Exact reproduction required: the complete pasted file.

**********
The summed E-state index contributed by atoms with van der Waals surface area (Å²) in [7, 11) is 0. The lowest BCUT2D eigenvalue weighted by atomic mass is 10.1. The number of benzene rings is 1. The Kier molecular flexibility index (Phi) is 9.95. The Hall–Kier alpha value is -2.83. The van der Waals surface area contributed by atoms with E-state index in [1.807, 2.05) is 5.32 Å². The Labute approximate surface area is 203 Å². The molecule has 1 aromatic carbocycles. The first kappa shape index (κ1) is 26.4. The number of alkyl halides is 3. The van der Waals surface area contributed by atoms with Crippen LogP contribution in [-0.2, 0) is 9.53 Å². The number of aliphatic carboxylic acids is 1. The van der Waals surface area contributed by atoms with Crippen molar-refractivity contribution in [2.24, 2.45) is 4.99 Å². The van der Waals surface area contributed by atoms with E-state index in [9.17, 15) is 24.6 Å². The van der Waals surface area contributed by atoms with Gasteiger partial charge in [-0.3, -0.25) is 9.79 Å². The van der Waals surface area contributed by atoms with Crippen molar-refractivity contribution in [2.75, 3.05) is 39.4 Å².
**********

The summed E-state index contributed by atoms with van der Waals surface area (Å²) in [7, 11) is 0. The lowest BCUT2D eigenvalue weighted by atomic mass is 10.1. The number of benzene rings is 1. The Kier molecular flexibility index (Phi) is 9.95. The Hall–Kier alpha value is -2.83. The van der Waals surface area contributed by atoms with E-state index in [1.807, 2.05) is 5.32 Å². The Labute approximate surface area is 203 Å². The molecule has 1 aromatic carbocycles. The first kappa shape index (κ1) is 26.4. The number of alkyl halides is 3. The van der Waals surface area contributed by atoms with Crippen LogP contribution in [-0.2, 0) is 9.53 Å². The number of aliphatic carboxylic acids is 1. The van der Waals surface area contributed by atoms with Crippen molar-refractivity contribution in [2.24, 2.45) is 4.99 Å². The van der Waals surface area contributed by atoms with E-state index in [9.17, 15) is 24.6 Å². The van der Waals surface area contributed by atoms with Gasteiger partial charge in [-0.3, -0.25) is 9.79 Å². The van der Waals surface area contributed by atoms with Crippen molar-refractivity contribution in [2.75, 3.05) is 39.4 Å².